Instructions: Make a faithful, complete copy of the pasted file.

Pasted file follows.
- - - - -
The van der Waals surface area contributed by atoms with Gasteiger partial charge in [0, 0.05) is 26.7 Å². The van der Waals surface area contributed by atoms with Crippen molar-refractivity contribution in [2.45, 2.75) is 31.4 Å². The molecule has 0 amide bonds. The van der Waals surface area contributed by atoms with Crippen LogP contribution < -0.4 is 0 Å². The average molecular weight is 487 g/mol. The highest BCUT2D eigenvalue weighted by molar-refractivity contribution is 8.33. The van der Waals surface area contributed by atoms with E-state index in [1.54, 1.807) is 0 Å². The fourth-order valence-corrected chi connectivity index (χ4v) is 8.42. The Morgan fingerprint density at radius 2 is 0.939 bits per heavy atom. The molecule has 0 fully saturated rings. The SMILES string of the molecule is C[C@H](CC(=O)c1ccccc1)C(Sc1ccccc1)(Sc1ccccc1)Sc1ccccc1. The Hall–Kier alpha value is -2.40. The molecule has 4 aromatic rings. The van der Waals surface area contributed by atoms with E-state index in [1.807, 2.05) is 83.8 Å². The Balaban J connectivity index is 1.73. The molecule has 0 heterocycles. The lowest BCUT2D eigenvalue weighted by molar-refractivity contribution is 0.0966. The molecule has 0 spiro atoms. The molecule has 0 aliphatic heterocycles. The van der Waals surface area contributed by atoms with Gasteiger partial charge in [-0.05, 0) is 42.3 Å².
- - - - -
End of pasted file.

The van der Waals surface area contributed by atoms with Gasteiger partial charge in [0, 0.05) is 26.7 Å². The van der Waals surface area contributed by atoms with Crippen molar-refractivity contribution in [2.45, 2.75) is 31.4 Å². The molecule has 0 amide bonds. The van der Waals surface area contributed by atoms with Crippen LogP contribution < -0.4 is 0 Å². The average molecular weight is 487 g/mol. The highest BCUT2D eigenvalue weighted by molar-refractivity contribution is 8.33. The van der Waals surface area contributed by atoms with E-state index in [1.54, 1.807) is 0 Å². The fourth-order valence-corrected chi connectivity index (χ4v) is 8.42. The Morgan fingerprint density at radius 2 is 0.939 bits per heavy atom. The molecule has 0 fully saturated rings. The SMILES string of the molecule is C[C@H](CC(=O)c1ccccc1)C(Sc1ccccc1)(Sc1ccccc1)Sc1ccccc1. The Hall–Kier alpha value is -2.40. The molecule has 4 aromatic rings. The van der Waals surface area contributed by atoms with E-state index in [1.807, 2.05) is 83.8 Å². The Balaban J connectivity index is 1.73. The molecule has 0 heterocycles. The lowest BCUT2D eigenvalue weighted by molar-refractivity contribution is 0.0966. The molecule has 0 spiro atoms. The molecule has 0 aliphatic heterocycles. The van der Waals surface area contributed by atoms with Gasteiger partial charge in [-0.05, 0) is 42.3 Å².